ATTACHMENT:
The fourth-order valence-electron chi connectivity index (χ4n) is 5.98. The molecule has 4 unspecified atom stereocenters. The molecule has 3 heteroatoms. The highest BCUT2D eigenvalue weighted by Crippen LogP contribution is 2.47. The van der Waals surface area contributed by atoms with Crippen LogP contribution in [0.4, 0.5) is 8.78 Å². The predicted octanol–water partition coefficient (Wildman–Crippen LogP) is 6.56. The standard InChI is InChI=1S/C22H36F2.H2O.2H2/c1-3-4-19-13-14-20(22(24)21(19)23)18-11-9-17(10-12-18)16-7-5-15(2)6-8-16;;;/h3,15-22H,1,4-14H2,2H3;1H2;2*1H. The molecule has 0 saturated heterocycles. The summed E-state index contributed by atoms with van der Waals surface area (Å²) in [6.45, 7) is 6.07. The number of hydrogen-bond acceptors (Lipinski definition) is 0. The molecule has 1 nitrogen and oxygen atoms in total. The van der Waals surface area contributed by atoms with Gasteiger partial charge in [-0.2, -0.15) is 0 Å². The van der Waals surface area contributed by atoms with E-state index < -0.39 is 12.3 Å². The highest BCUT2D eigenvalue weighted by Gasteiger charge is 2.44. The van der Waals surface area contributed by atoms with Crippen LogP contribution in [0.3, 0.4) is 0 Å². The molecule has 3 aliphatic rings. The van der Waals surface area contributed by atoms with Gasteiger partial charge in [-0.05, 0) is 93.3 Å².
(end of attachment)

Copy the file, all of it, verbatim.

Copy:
The fourth-order valence-electron chi connectivity index (χ4n) is 5.98. The molecule has 4 unspecified atom stereocenters. The molecule has 3 heteroatoms. The highest BCUT2D eigenvalue weighted by Crippen LogP contribution is 2.47. The van der Waals surface area contributed by atoms with Crippen LogP contribution in [0.4, 0.5) is 8.78 Å². The predicted octanol–water partition coefficient (Wildman–Crippen LogP) is 6.56. The standard InChI is InChI=1S/C22H36F2.H2O.2H2/c1-3-4-19-13-14-20(22(24)21(19)23)18-11-9-17(10-12-18)16-7-5-15(2)6-8-16;;;/h3,15-22H,1,4-14H2,2H3;1H2;2*1H. The molecule has 0 saturated heterocycles. The summed E-state index contributed by atoms with van der Waals surface area (Å²) in [6.45, 7) is 6.07. The number of hydrogen-bond acceptors (Lipinski definition) is 0. The molecule has 1 nitrogen and oxygen atoms in total. The van der Waals surface area contributed by atoms with Gasteiger partial charge in [-0.2, -0.15) is 0 Å². The van der Waals surface area contributed by atoms with E-state index < -0.39 is 12.3 Å². The highest BCUT2D eigenvalue weighted by Gasteiger charge is 2.44. The van der Waals surface area contributed by atoms with Crippen LogP contribution in [0.3, 0.4) is 0 Å². The molecule has 3 aliphatic rings. The van der Waals surface area contributed by atoms with Gasteiger partial charge in [-0.05, 0) is 93.3 Å².